Fractional Ownership
Fractional ownership is attractive for the typical company or business person who flies between 50 and 250 hours annually. As the name implies- a number of companies or individuals purchase shares in a business aircraft that is operated by an aircraft management company.

It is not unusual for the management company- which provides all the personnel needed to fly- maintain and care for the equipment- to also be the seller of the fractional shares of the aircraft it manages. Each owner is guaranteed 50 occupied hours annually for each 1/16 share that is purchased. Fractional owners are billed for hours during which they actually occupy the aircraft (occupied hours).

Ownership contracts run typically for five years. Each shareowner has access to an entire fleet of aircraft- and can trade up or down for different aircraft types available in the program. With fractional ownership- you have an ownership interest in an aircraft. When used for business- that aircraft value can be used for tax depreciation. After your contract expires- you can sell your ownership interest.

Whole Aircraft
None of the previous forms of accessing aircraft offers the freedom- customization- service levels- control and responsibility that whole aircraft ownership provides.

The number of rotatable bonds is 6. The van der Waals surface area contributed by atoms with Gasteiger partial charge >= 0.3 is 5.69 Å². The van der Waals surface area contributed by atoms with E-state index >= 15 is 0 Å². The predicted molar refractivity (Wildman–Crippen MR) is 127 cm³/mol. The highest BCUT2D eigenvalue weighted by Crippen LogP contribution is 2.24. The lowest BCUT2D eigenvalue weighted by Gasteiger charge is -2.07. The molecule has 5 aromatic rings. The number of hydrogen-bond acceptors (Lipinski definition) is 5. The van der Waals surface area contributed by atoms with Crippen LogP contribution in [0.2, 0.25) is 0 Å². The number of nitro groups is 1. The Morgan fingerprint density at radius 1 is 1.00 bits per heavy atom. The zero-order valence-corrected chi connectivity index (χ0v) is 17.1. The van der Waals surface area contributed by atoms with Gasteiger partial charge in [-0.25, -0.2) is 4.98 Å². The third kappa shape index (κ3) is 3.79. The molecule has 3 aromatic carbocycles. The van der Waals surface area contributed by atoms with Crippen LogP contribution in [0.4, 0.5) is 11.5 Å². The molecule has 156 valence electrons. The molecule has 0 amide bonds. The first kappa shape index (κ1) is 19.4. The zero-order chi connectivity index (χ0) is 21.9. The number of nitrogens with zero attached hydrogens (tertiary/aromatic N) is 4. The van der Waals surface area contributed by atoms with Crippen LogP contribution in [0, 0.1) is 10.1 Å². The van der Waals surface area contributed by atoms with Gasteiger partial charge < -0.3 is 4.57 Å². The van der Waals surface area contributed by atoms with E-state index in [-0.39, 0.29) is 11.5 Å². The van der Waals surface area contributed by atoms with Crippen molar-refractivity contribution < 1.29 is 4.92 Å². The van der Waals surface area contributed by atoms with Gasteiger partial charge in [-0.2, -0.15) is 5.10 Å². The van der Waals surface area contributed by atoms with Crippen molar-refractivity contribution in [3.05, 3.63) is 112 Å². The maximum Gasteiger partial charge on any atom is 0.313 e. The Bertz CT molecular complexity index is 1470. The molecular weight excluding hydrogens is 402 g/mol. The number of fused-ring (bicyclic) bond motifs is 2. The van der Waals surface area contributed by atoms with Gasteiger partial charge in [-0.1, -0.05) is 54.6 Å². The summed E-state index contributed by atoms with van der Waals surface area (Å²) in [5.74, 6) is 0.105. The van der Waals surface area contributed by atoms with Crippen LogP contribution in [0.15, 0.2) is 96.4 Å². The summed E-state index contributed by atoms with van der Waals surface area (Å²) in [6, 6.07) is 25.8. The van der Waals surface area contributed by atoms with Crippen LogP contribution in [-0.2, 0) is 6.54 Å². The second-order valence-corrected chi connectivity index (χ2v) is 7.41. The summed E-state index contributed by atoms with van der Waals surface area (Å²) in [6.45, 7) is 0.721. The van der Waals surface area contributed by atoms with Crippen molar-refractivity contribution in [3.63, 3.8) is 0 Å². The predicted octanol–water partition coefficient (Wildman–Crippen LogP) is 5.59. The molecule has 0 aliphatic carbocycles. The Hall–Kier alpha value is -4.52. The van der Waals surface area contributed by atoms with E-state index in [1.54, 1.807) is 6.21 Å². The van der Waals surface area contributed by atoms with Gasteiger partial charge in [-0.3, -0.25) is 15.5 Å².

• Freedom: With whole aircraft ownership your company has the freedom to purchase the optimum aircraft to satisfy its needs.

• Customization: The outfitting of the aircraft can be done to suit your operational and travel requirements.

• Service Levels: Your aviation department personnel are your employees.

• Control: The owner of a business aircraft has greater influence over operations than either a charter customer or a fractional owner.

Joint or Co-Ownership
If you do not want to pay the full costs associated with whole aircraft ownership- but want as much of the benefits and control that accrue with ownership- two alternatives are Joint Ownership and Co- Ownership. While both involve two or more entities owning the aircraft- they differ in terms of who provides crew.

Joint ownership is where one of the registered joint owners of an airplane employs and furnishes the flight crew for that airplane. Each of the registered joint owners pays a share of the charge specified in the agreement.

Co-ownership is very similar to joint ownership - each of the owners is a registered owner of an aircraft – however- instead of one designated owner operating the aircraft for all of the owners- each owner is responsible for employing their own pilots.

If control over your company’s means of transportation is paramount- sole ownership of a business aircraft is particularly attractive. Business Aviation offers unparalleled flexibility- safety and productivity. Employed wisely- it is an important business tool that can be an integral part of your company’s success. There are many ways to access these aircraft. Pick one- or more- that works for you.